Headlining the festival’s “Sustain” dinner were chefs Gabrielle Hamilton (Prune, NY), Elizabeth Falkner (Top Chef and Iron Chef alum) and Virginia Willis (Southern food authority). Willis dressed her signature grits with a golden tilefish Provencale. Falkner hand-rolled and cut Calabrese-style fileja pasta, which she topped with a fennel-scented and gloriously spicy ‘nduja pork sausage and clams. Hamilton offered a buttery brown rice dotted with sweet red shrimp, duck cracklings and meaty wild mushrooms. Host chef, Black, delivered an outstanding yellow eye snapper on a baked potato puree, with baby collards and a velvet mushroom Madeira sauce.
DAY 2 — Love at the kick-off party
It wasn’t until he started to kneel that David Sabin felt nervous. Sabin, the founder of the Palm Beach Food & Wine Festival, had wandered away from the four-day fest’s official kickoff party at The Breakers Friday night.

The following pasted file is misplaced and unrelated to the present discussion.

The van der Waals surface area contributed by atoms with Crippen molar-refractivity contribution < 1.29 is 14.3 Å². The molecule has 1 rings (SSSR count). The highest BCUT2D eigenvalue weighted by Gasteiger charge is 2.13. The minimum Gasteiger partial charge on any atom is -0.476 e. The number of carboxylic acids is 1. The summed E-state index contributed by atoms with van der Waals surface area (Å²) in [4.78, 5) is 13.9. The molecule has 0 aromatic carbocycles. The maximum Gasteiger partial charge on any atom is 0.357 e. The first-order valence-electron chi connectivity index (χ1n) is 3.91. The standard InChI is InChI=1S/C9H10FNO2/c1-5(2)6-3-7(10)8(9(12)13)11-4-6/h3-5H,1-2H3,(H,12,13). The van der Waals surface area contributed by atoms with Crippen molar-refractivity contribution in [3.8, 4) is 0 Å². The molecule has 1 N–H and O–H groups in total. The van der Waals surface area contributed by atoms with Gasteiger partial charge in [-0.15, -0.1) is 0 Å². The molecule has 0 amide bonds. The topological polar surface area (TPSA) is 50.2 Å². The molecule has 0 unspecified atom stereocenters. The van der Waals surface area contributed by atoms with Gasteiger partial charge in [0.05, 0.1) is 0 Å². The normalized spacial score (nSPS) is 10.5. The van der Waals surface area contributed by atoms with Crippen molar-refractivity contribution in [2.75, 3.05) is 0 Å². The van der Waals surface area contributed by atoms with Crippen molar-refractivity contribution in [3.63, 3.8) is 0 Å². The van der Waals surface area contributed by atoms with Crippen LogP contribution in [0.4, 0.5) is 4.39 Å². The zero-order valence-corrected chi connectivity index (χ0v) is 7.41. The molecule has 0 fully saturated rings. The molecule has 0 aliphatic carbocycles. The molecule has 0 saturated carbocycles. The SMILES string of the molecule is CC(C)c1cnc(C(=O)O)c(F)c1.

He led his longtime girlfriend, chef Lindsay Autry (“Top Chef” alum), to a quiet, oceanside spot. She wondered why a photographer was tailing them. It all became clear when he dropped to one knee and asked her to marry him.
“She said yes!” Sabin, 35, said later, as the announcement was made during the luxe affair.
“I thought it might happen pretty soon, but not tonight,” Autry said.
Autry, 32, first met Sabin when she was the executive chef at the former Omphoy hotel, when she prepared a lavish dinner for Sabin’s 30th birthday. They started dating officially a year and a half ago.
Autry may have been stunned — but her family wasn’t. At a family wedding in October, Sabin asked her father, George, for his blessing to marry her.
They celebrated with food by Breakers chef Jeff Simms, which ranged from caviar and vodka tastings to coconut shrimp served inside halved coconuts.
They partied until late at a Four Seasons karaoke after-party hosted by sandwich king Jeff Mauro. That after-party existed for one reason – to keep the fun going. And it delivered, with host Mauro on the mic, food personalities milling about, and the greatest version of the Ramones’ “I Wanna Be Sedated” of all time. The rocker: chef Marc Murphy.